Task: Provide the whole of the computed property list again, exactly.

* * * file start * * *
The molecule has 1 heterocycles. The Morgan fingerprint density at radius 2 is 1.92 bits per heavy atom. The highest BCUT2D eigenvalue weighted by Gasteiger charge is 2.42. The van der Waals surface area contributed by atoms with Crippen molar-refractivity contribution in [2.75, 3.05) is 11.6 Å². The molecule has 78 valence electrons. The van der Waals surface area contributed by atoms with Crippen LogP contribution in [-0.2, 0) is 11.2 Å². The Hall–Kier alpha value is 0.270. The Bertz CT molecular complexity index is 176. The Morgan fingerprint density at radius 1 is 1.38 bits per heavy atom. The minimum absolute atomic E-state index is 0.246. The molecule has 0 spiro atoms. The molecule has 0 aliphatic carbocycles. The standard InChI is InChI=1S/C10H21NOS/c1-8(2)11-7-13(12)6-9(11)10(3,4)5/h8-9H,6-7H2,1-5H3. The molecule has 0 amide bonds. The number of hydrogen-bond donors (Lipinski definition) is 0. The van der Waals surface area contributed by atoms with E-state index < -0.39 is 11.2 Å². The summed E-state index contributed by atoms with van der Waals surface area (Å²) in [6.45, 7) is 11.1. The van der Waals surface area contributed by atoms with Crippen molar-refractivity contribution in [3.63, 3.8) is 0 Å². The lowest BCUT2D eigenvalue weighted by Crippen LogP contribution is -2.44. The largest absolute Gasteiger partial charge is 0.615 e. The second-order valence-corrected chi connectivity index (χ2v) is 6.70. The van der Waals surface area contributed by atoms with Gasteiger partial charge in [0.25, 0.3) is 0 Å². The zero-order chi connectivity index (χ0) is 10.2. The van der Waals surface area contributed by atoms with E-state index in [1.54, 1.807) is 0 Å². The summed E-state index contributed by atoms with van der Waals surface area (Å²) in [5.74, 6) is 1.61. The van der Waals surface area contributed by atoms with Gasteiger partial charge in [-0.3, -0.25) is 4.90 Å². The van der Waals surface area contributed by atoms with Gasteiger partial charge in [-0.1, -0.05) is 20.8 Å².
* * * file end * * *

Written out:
The molecule has 1 heterocycles. The Morgan fingerprint density at radius 2 is 1.92 bits per heavy atom. The highest BCUT2D eigenvalue weighted by Gasteiger charge is 2.42. The van der Waals surface area contributed by atoms with Crippen molar-refractivity contribution in [2.75, 3.05) is 11.6 Å². The molecule has 78 valence electrons. The van der Waals surface area contributed by atoms with Crippen LogP contribution in [-0.2, 0) is 11.2 Å². The Hall–Kier alpha value is 0.270. The Bertz CT molecular complexity index is 176. The Morgan fingerprint density at radius 1 is 1.38 bits per heavy atom. The minimum absolute atomic E-state index is 0.246. The molecule has 0 spiro atoms. The molecule has 0 aliphatic carbocycles. The standard InChI is InChI=1S/C10H21NOS/c1-8(2)11-7-13(12)6-9(11)10(3,4)5/h8-9H,6-7H2,1-5H3. The molecule has 0 amide bonds. The number of hydrogen-bond donors (Lipinski definition) is 0. The van der Waals surface area contributed by atoms with E-state index < -0.39 is 11.2 Å². The summed E-state index contributed by atoms with van der Waals surface area (Å²) in [6.45, 7) is 11.1. The van der Waals surface area contributed by atoms with Crippen molar-refractivity contribution in [3.63, 3.8) is 0 Å². The lowest BCUT2D eigenvalue weighted by Crippen LogP contribution is -2.44. The largest absolute Gasteiger partial charge is 0.615 e. The second-order valence-corrected chi connectivity index (χ2v) is 6.70. The van der Waals surface area contributed by atoms with Gasteiger partial charge in [0.25, 0.3) is 0 Å². The zero-order chi connectivity index (χ0) is 10.2. The van der Waals surface area contributed by atoms with E-state index in [1.54, 1.807) is 0 Å². The summed E-state index contributed by atoms with van der Waals surface area (Å²) in [5.74, 6) is 1.61. The van der Waals surface area contributed by atoms with Gasteiger partial charge in [-0.3, -0.25) is 4.90 Å². The van der Waals surface area contributed by atoms with Gasteiger partial charge in [-0.1, -0.05) is 20.8 Å².